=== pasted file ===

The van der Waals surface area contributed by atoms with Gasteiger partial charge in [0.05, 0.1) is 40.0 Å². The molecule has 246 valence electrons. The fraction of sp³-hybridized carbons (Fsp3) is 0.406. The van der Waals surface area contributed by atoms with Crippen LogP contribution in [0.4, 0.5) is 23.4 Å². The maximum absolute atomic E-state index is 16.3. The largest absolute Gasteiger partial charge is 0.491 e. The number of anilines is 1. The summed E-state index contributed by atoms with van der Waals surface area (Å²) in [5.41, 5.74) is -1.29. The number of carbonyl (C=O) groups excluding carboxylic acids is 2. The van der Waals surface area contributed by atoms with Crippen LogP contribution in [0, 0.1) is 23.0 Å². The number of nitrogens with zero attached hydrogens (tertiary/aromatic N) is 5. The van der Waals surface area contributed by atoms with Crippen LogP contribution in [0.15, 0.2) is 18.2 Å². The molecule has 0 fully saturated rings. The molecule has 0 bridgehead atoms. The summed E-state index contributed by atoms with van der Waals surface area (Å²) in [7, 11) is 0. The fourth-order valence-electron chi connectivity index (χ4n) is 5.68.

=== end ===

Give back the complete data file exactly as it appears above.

The van der Waals surface area contributed by atoms with Gasteiger partial charge in [0.05, 0.1) is 40.0 Å². The molecule has 246 valence electrons. The fraction of sp³-hybridized carbons (Fsp3) is 0.406. The van der Waals surface area contributed by atoms with Crippen LogP contribution in [0.4, 0.5) is 23.4 Å². The maximum absolute atomic E-state index is 16.3. The largest absolute Gasteiger partial charge is 0.491 e. The number of anilines is 1. The summed E-state index contributed by atoms with van der Waals surface area (Å²) in [5.41, 5.74) is -1.29. The number of carbonyl (C=O) groups excluding carboxylic acids is 2. The van der Waals surface area contributed by atoms with Crippen LogP contribution in [0, 0.1) is 23.0 Å². The number of nitrogens with zero attached hydrogens (tertiary/aromatic N) is 5. The van der Waals surface area contributed by atoms with Crippen LogP contribution in [0.15, 0.2) is 18.2 Å². The molecule has 0 fully saturated rings. The molecule has 0 bridgehead atoms. The summed E-state index contributed by atoms with van der Waals surface area (Å²) in [7, 11) is 0. The fourth-order valence-electron chi connectivity index (χ4n) is 5.68.